Staff Sgt. Timothy Bidwell, pavement and equipment supervisor assigned to the 820th RED HORSE Squadron, gives a hand signal while operating a 30-ton crane at Nellis Air Force Base, Nevada, May 7, 2020. RED HORSE stands for Rapid Engineer Deployable Heavy Operational Repair Squadron Engineer. (U.S. Air Force photo by Airman 1st Class Bryan Guthrie)

Four RED HORSE Airmen guide a gearbox into position.

Electricians assigned to the 820th RED HORSE Squadron (RHS) guide a gearbox into position on the flight line at Nellis Air Force Base, Nevada, May 7, 2020. RED HORSE accomplishes construction projects stateside to support the installation and ensure the personnel are proficiently trained in preparation for deployments. (U.S. Air Force photo by Airman 1st Class Bryan Guthrie)

Two RED HORSE Airmen stand is dimly lit K-Span building.
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Senior Airman Ainsley Varvel, structural technician assigned to the 820th RED HORSE Squadron (RHS), and Tech. Sgt. Chase Spiker, structural project manager assigned to the 820th RHS, work on a roll up door in Area 2 at Nellis Air Force Base, Nevada, May 7, 2020. RED HORSE Airmen have the capabilities and expertise to utilize heavy machinery to accomplish large scale construction projects around the world. (U.S. Air Force photo by Airman 1st Class Bryan Guthrie)

Two RED HORSE Airmen watch as another RED HORSE Airman uses a measuring tape to measure a piece of wood.
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Airmen assigned to the 820th RED HORSE Squadron (RHS) measure a piece of wood in Area 2 at Nellis Air Force Base, Nevada, May 7, 2020. The 820th RHS provides full-spectrum construction capabilities stateside and around the world. (U.S. Air Force photo by Airman 1st Class Bryan Guthrie)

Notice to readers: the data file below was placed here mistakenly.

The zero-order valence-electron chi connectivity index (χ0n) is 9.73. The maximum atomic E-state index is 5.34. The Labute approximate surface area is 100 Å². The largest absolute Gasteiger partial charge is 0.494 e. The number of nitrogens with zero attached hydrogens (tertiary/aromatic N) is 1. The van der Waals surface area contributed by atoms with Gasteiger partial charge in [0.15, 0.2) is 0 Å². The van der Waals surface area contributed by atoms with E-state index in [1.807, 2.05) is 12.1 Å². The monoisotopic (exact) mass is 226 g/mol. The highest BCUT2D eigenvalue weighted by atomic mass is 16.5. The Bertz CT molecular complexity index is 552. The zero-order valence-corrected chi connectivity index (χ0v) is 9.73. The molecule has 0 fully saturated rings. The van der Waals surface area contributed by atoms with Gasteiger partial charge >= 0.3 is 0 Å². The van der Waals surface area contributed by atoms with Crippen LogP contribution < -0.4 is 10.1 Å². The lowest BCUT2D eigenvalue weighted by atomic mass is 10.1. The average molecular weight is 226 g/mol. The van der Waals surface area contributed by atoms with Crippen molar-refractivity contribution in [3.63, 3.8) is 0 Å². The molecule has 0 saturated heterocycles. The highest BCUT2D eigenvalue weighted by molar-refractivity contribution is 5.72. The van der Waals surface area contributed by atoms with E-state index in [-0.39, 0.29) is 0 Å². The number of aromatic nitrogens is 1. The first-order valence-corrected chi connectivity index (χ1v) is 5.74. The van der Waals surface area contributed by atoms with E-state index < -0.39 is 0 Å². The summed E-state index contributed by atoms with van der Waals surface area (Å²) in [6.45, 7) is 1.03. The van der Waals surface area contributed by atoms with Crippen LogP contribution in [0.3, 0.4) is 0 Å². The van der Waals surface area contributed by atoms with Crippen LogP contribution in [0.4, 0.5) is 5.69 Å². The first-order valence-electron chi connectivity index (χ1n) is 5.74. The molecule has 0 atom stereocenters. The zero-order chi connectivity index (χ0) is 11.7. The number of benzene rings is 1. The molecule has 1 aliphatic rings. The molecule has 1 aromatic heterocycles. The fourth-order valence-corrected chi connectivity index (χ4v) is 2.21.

A RED HORSE Airman bundles up rope.
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An Electrician assigned to the 820th RED HORSE Squadron unravels rope on the flight line at Nellis Air Force Base (AFB), Nevada, May 7, 2020. RED HORSE troop training projects assist Nellis and Creech AFB’s construction efforts while honing wartime responsibilities and proficiencies. (U.S. Air Force photo by Airman 1st Class Bryan Guthrie)

NELLIS AIR FORCE BASE, Nev. --

To the unassuming eye, all that can be seen is dust and equipment energetically jetting around from one spot to the next.

In the midst of the controlled chaos, jagged pieces of rock that were blown off the side of a nearby mountain are processed and ground into cement to create what will be a dirt-landing strip located in the unknown location.

The finished product will mirror the work of a commercial construction team but this is no commercial crew. This however, is one of the Air Force’s four active-duty RED HORSE units that each grasp the diverse capabilities and expertise to singlehandedly build a large-scale project such as this. A task that could easily fall on the 820th RED HORSE Squadron (RHS).

“We are this agile, flexible unit that is able to go anywhere in the world and build or repair large construction projects,” said Capt. Ryan Hill, 820th RHS director of operations.

RED HORSE stands for Rapid Engineer Deployable Heavy Operational Repair Squadron Engineer and this unit operates autonomously from any other unit with more than 400 personnel and 20 different Air Force Specialty Codes at their discretion.